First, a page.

By Payal Ray, PhD
Networking is "the practice of making meaningful contact and exchanging information with other people, groups or institutions."1
Interaction is an important part of most careers in science, but what if you are the type of person who avoids meeting new people or fears building connections through networking. To help people who dislike networking, OITE recently organized a seminar titled "Networking for People Who Hate Networking" presented by Devora Zack, author of the recent bestseller with the same title. The presentation consisted of fun activities for the participants followed by practical and helpful tips for overcoming the fear of networking.
According to Devora, most people hate networking because they approach making contacts as a chore. Others with a shy personality simply do not want to talk to new people. Without trying to convince attendees why they should network, Devora, a self-proclaimed introvert, approached the reluctance to networking by giving helpful tips on how to make interaction easy.
Here are the primary rules for how to alleviate the fear of networking:
- Choose one to two networking events in a year and do not try to talk to everyone in the room. The key is to make a meaningful connection, even if it is only with one person.
- Remember, you have something to offer to everyone. So to strike up a conversation, get creative. Having trouble remembering names? Ask for the spelling and then repeat it.
- When networking, start with general questions. Often, in an attempt to make a connection quickly, people ask personal questions which may offend someone. Instead, ask a few general questions, and then let the other person lead the way in the conversation. If your audience has an extroverted personality, then anything will get them going. If the other person is an introvert or a centrovert (yes, it is a real word), then it is a good idea to read up on a few general topics of interest before going to any event.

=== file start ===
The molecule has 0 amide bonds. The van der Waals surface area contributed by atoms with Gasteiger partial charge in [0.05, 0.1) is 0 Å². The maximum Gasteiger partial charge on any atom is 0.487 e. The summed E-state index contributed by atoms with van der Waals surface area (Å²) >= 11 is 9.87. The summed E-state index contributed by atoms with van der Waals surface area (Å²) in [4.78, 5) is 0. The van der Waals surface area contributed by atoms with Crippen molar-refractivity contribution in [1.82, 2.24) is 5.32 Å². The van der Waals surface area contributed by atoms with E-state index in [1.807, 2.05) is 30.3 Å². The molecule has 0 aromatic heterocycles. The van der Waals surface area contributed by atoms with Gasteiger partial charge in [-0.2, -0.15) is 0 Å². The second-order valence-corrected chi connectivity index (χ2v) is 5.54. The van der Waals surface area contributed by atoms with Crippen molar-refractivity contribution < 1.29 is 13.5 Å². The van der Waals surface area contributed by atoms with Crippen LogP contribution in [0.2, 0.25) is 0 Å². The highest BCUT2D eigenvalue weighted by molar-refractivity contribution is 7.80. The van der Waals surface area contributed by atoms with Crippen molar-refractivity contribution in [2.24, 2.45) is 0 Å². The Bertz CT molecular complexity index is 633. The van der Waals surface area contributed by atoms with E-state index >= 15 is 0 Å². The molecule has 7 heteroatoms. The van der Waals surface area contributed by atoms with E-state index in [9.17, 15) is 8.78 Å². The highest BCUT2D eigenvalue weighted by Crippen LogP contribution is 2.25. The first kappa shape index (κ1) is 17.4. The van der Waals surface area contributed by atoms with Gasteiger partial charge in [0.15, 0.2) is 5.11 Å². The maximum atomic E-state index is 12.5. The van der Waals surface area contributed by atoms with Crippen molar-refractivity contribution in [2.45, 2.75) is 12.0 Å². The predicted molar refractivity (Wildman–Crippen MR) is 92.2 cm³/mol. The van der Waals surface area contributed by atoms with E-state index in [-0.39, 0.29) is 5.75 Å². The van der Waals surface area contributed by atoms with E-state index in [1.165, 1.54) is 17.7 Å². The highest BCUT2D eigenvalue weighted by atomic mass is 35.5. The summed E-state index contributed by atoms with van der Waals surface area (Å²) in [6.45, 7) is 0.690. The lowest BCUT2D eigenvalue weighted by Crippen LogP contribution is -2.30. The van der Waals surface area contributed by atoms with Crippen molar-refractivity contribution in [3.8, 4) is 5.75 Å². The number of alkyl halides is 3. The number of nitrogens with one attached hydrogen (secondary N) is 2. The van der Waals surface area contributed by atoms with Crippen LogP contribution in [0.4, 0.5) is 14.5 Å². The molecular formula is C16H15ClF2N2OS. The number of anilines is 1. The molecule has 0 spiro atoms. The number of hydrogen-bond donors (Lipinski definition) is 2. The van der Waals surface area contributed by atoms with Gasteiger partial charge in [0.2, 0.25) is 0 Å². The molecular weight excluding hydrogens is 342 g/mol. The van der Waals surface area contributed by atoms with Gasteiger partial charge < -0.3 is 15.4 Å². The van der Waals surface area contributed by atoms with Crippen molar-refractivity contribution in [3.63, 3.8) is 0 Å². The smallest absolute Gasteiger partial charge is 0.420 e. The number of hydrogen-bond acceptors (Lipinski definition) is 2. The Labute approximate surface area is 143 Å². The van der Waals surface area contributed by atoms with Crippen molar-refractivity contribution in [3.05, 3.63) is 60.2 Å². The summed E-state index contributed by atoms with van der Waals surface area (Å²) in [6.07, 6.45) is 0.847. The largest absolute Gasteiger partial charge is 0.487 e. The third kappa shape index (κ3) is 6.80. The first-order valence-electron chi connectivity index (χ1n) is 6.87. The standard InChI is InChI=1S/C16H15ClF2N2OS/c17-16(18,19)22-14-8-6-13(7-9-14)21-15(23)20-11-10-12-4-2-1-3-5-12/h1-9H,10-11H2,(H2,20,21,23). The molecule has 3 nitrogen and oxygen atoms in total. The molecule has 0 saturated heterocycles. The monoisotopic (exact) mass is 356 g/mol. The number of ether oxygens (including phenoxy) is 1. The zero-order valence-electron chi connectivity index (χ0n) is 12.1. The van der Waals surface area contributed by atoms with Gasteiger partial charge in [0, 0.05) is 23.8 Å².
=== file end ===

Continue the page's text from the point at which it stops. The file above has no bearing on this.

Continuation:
- Do not talk to the same person throughout the entire evening, but do not try to work the whole room either.
- Follow up within 48 hours of the event with an email or a thank you note. Make your note/email unique by asking about something the speaker mentioned or attaching an article of interest. To make a big impression, consider sending a hand-written note. Think creatively.
- Find alternatives to serious networking events. Attend an event at a music or movie fan club or volunteer at an event (this will give you ample opportunities to talk to others).
You can find these and other networking tips in Devora's book "Networking for People Who Hate Networking: A Field Guide for Introverts, the Overwhelmed, and the Underconnected." A copy of the book is available in the OITE library.
Remember, life is a networking event where you are constantly making connections without actually trying to connect.